After nurturing, coordinating and funding the Plastic Bag Free Raglan Project for two years, the Whaingaroa Environment Centre (WEC) is handing over the reigns to Xtreme Zero Waste, who will add Plastic Bag Free Raglan to their ongoing efforts of reducing other single-use waste throughout Whaingaroa.
Plastic Bag Free Raglan (PBFR) launched in 2016 and has been driven by a steering committee made up of members from the Whaingaroa Environment Centre, Xtreme Zero Waste (XZW), the Raglan Chamber of Commerce, Para Kore and the Raglan Community Board.
WEC has been the acting umbrella organisation for the project, gaining funding, hiring staff and being the physical home for PBFR as it was rolled out into the Whaingaroa community. WEC is proud to have lead this project for the benefit of the beautiful environment and the community’s health and would like to acknowledge the community and businesses who have gotten behind the project.
When Plastic Bag Free Raglan was first initiated, a business survey and community survey were circulated to help the steering committee gain a better understanding of the amount of plastic bags that were being used. It was found that 20,000 single-use plastic bags were going out the door of Whaingaroa businesses throughout the community each week.
With this high number to motivate the project, Plastic Bag Free Raglan set out to shift Whaingaroa into a single-use plastic bag free community by July 2019.
The steering committee appointed a small team of three personnel to drive the project forward. This included June Penn as Project Manager, Lisa Schill as Sustainability Coordinator and Karamea Puriri as Marketing Manager. The three were later joined by Valerie Bianchi who assisted with the Business Accreditation Programme.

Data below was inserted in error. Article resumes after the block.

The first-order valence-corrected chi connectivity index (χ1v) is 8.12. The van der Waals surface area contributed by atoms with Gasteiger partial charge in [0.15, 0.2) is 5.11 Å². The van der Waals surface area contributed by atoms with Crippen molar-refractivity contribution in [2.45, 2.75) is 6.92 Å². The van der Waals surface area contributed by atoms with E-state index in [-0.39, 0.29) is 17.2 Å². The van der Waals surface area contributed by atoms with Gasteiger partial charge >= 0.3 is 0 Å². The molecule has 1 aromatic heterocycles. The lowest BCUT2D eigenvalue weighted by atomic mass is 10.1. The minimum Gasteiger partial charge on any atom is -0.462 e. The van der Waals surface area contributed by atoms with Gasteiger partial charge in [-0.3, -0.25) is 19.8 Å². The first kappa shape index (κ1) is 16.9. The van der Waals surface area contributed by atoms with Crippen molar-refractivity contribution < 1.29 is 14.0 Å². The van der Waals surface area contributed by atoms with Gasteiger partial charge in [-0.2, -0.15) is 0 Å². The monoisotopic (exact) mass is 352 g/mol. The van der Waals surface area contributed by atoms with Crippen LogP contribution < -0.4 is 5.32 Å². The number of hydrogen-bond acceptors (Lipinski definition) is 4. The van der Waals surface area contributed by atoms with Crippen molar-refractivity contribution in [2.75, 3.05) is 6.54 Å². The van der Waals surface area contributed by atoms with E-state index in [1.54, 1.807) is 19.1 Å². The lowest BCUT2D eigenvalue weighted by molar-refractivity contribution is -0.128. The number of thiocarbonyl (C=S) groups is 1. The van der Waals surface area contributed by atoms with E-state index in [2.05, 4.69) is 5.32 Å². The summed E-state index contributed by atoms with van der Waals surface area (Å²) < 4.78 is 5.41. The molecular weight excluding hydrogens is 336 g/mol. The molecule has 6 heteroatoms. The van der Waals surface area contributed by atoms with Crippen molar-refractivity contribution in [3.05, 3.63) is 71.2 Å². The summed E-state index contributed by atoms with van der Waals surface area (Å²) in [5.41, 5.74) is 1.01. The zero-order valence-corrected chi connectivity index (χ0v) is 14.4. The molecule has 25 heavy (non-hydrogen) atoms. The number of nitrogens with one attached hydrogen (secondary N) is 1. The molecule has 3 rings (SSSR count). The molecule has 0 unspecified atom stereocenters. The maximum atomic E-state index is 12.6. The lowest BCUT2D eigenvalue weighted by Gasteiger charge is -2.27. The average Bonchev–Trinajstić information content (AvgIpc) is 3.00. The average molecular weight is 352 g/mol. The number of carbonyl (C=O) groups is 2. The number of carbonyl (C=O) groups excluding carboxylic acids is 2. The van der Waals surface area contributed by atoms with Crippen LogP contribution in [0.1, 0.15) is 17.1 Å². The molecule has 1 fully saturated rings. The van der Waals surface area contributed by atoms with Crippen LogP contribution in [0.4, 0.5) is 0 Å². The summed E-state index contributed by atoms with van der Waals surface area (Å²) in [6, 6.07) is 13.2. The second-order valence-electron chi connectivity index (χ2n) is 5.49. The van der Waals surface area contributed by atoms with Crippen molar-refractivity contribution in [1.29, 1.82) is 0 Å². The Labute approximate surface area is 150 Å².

This core team, along with WEC staff and volunteers, worked diligently to get Plastic Bag Free Raglan off the ground, quickly inspiring residents and visitors to remember their reusable bags, while laying out a pathway to achieving the long-term goal of becoming a single-use plastic bag free community.
Since its inception, Plastic Bag Free Raglan has hosted various community events, including moving screenings, such as Bag It and the recently released film A Plastic Ocean along with many pop-up community education events.
Plastic Bag Free Raglan worked with Victoria Beeby and Di Jennings to create Bag It Raglan, which officially kicked off in July 2016. Bag It Raglan became a community driven initiative with Victoria, Di and local volunteers coming together to sew reusable bags that were distributed free of charge for local residents. WEC has been the home for the sewing machines and provided admin support for the volunteers and a place to source the bags.
Bag It Raglan went above and beyond, hosting sewing sessions with local schools and various community groups. Bag It Raglan has successfully made and handed out over 1,500 reusable shopping bags. Although Bag It Raglan recently ceased operating as a community sewing group, and the Bag It ladies are extending creatively, morphing into the Raglan Upcycling Co-op https://www.facebook.com/raglanupcyclingcoop/.